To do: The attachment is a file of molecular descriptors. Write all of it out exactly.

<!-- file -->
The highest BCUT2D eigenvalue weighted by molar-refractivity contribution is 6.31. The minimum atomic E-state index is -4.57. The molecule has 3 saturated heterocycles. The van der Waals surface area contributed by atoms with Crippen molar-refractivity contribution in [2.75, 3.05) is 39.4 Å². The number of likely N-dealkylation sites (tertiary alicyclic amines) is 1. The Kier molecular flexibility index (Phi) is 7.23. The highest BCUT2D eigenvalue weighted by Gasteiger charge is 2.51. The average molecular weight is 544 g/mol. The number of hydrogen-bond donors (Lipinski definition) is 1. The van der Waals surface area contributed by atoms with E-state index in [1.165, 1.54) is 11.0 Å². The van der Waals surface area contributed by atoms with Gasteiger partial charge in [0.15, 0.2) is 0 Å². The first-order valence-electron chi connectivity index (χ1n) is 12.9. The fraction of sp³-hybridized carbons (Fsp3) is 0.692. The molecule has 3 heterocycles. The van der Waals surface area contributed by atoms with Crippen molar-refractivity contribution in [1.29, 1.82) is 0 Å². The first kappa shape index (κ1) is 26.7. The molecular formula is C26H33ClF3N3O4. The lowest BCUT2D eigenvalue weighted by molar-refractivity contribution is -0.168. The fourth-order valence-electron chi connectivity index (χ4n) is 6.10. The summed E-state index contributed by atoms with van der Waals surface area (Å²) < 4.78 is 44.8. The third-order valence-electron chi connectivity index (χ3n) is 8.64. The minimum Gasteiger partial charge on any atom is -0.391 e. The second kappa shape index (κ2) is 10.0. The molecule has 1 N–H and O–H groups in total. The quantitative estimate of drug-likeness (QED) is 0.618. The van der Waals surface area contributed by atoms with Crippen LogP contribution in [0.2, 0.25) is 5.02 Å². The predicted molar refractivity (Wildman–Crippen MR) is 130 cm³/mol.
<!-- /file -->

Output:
The highest BCUT2D eigenvalue weighted by molar-refractivity contribution is 6.31. The minimum atomic E-state index is -4.57. The molecule has 3 saturated heterocycles. The van der Waals surface area contributed by atoms with Crippen molar-refractivity contribution in [2.75, 3.05) is 39.4 Å². The number of likely N-dealkylation sites (tertiary alicyclic amines) is 1. The Kier molecular flexibility index (Phi) is 7.23. The highest BCUT2D eigenvalue weighted by Gasteiger charge is 2.51. The average molecular weight is 544 g/mol. The number of hydrogen-bond donors (Lipinski definition) is 1. The van der Waals surface area contributed by atoms with E-state index in [1.165, 1.54) is 11.0 Å². The van der Waals surface area contributed by atoms with Gasteiger partial charge in [0.15, 0.2) is 0 Å². The first-order valence-electron chi connectivity index (χ1n) is 12.9. The fraction of sp³-hybridized carbons (Fsp3) is 0.692. The molecule has 3 heterocycles. The van der Waals surface area contributed by atoms with Crippen molar-refractivity contribution in [1.29, 1.82) is 0 Å². The first kappa shape index (κ1) is 26.7. The molecular formula is C26H33ClF3N3O4. The lowest BCUT2D eigenvalue weighted by molar-refractivity contribution is -0.168. The fourth-order valence-electron chi connectivity index (χ4n) is 6.10. The summed E-state index contributed by atoms with van der Waals surface area (Å²) < 4.78 is 44.8. The third-order valence-electron chi connectivity index (χ3n) is 8.64. The minimum Gasteiger partial charge on any atom is -0.391 e. The second kappa shape index (κ2) is 10.0. The molecule has 1 N–H and O–H groups in total. The quantitative estimate of drug-likeness (QED) is 0.618. The van der Waals surface area contributed by atoms with Crippen LogP contribution in [0.2, 0.25) is 5.02 Å². The predicted molar refractivity (Wildman–Crippen MR) is 130 cm³/mol.